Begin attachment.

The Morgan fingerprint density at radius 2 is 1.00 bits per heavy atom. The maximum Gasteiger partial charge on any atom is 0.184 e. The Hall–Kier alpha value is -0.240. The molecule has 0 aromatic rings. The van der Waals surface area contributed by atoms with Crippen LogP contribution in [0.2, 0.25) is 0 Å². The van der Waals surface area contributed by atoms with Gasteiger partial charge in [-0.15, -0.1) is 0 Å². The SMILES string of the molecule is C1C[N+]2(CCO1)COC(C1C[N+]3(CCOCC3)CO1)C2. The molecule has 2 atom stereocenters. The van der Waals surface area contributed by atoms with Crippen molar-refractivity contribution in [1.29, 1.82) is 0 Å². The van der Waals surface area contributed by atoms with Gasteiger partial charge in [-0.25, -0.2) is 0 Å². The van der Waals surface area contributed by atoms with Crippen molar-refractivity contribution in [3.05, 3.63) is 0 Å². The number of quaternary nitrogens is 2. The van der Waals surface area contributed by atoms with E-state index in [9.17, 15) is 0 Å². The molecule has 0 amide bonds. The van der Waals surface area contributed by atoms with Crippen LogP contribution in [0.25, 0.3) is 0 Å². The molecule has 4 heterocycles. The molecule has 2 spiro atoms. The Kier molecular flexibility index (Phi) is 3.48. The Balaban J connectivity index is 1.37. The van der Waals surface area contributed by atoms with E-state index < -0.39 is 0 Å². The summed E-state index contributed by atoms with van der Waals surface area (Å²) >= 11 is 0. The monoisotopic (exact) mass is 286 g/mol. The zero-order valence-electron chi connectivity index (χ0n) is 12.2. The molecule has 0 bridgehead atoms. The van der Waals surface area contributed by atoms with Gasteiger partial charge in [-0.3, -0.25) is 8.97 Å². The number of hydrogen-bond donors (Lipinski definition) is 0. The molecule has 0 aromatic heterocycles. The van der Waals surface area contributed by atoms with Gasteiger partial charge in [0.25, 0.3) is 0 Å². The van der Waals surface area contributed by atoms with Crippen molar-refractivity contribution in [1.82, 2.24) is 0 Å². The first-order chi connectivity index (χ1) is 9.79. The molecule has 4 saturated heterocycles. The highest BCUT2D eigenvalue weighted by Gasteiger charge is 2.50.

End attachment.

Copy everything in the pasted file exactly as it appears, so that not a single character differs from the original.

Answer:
The Morgan fingerprint density at radius 2 is 1.00 bits per heavy atom. The maximum Gasteiger partial charge on any atom is 0.184 e. The Hall–Kier alpha value is -0.240. The molecule has 0 aromatic rings. The van der Waals surface area contributed by atoms with Crippen LogP contribution in [0.2, 0.25) is 0 Å². The van der Waals surface area contributed by atoms with Gasteiger partial charge in [-0.15, -0.1) is 0 Å². The SMILES string of the molecule is C1C[N+]2(CCO1)COC(C1C[N+]3(CCOCC3)CO1)C2. The molecule has 2 atom stereocenters. The van der Waals surface area contributed by atoms with Crippen molar-refractivity contribution in [1.29, 1.82) is 0 Å². The van der Waals surface area contributed by atoms with Gasteiger partial charge in [-0.25, -0.2) is 0 Å². The van der Waals surface area contributed by atoms with Crippen molar-refractivity contribution in [3.05, 3.63) is 0 Å². The number of quaternary nitrogens is 2. The van der Waals surface area contributed by atoms with E-state index in [9.17, 15) is 0 Å². The molecule has 0 amide bonds. The van der Waals surface area contributed by atoms with Crippen LogP contribution in [0.25, 0.3) is 0 Å². The molecule has 4 heterocycles. The molecule has 2 spiro atoms. The Kier molecular flexibility index (Phi) is 3.48. The Balaban J connectivity index is 1.37. The van der Waals surface area contributed by atoms with E-state index < -0.39 is 0 Å². The summed E-state index contributed by atoms with van der Waals surface area (Å²) >= 11 is 0. The monoisotopic (exact) mass is 286 g/mol. The zero-order valence-electron chi connectivity index (χ0n) is 12.2. The molecule has 0 bridgehead atoms. The van der Waals surface area contributed by atoms with Gasteiger partial charge in [-0.3, -0.25) is 8.97 Å². The number of hydrogen-bond donors (Lipinski definition) is 0. The molecule has 0 aromatic heterocycles. The van der Waals surface area contributed by atoms with Gasteiger partial charge in [0.25, 0.3) is 0 Å². The van der Waals surface area contributed by atoms with Crippen molar-refractivity contribution in [1.82, 2.24) is 0 Å². The first-order chi connectivity index (χ1) is 9.79. The molecule has 4 saturated heterocycles. The highest BCUT2D eigenvalue weighted by Gasteiger charge is 2.50.